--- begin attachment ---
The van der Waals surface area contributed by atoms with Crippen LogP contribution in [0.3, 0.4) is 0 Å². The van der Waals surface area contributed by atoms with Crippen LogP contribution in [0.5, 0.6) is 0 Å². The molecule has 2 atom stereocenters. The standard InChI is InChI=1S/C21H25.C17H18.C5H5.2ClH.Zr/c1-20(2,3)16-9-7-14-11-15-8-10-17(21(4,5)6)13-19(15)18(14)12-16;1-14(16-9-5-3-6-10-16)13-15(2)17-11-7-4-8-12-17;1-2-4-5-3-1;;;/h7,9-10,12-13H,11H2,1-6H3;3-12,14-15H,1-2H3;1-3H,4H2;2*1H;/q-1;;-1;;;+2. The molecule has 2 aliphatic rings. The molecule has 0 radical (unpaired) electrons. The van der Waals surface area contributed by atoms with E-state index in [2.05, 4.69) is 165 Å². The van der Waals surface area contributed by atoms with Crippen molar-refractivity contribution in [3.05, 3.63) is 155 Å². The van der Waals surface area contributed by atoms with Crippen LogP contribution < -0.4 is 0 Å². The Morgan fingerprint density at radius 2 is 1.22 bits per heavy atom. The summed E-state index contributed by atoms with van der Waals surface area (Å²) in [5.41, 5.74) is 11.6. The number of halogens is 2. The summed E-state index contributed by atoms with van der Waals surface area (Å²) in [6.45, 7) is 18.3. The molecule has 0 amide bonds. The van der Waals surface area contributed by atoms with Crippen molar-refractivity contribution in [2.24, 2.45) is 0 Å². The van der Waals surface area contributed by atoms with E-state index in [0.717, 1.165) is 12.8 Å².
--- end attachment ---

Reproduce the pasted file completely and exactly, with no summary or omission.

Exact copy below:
The van der Waals surface area contributed by atoms with Crippen LogP contribution in [0.3, 0.4) is 0 Å². The van der Waals surface area contributed by atoms with Crippen LogP contribution in [0.5, 0.6) is 0 Å². The molecule has 2 atom stereocenters. The standard InChI is InChI=1S/C21H25.C17H18.C5H5.2ClH.Zr/c1-20(2,3)16-9-7-14-11-15-8-10-17(21(4,5)6)13-19(15)18(14)12-16;1-14(16-9-5-3-6-10-16)13-15(2)17-11-7-4-8-12-17;1-2-4-5-3-1;;;/h7,9-10,12-13H,11H2,1-6H3;3-12,14-15H,1-2H3;1-3H,4H2;2*1H;/q-1;;-1;;;+2. The molecule has 2 aliphatic rings. The molecule has 0 radical (unpaired) electrons. The van der Waals surface area contributed by atoms with E-state index in [2.05, 4.69) is 165 Å². The van der Waals surface area contributed by atoms with Crippen molar-refractivity contribution in [3.05, 3.63) is 155 Å². The van der Waals surface area contributed by atoms with Crippen LogP contribution < -0.4 is 0 Å². The Morgan fingerprint density at radius 2 is 1.22 bits per heavy atom. The summed E-state index contributed by atoms with van der Waals surface area (Å²) in [5.41, 5.74) is 11.6. The number of halogens is 2. The summed E-state index contributed by atoms with van der Waals surface area (Å²) in [6.45, 7) is 18.3. The molecule has 0 amide bonds. The van der Waals surface area contributed by atoms with Crippen molar-refractivity contribution in [2.24, 2.45) is 0 Å². The van der Waals surface area contributed by atoms with E-state index in [0.717, 1.165) is 12.8 Å².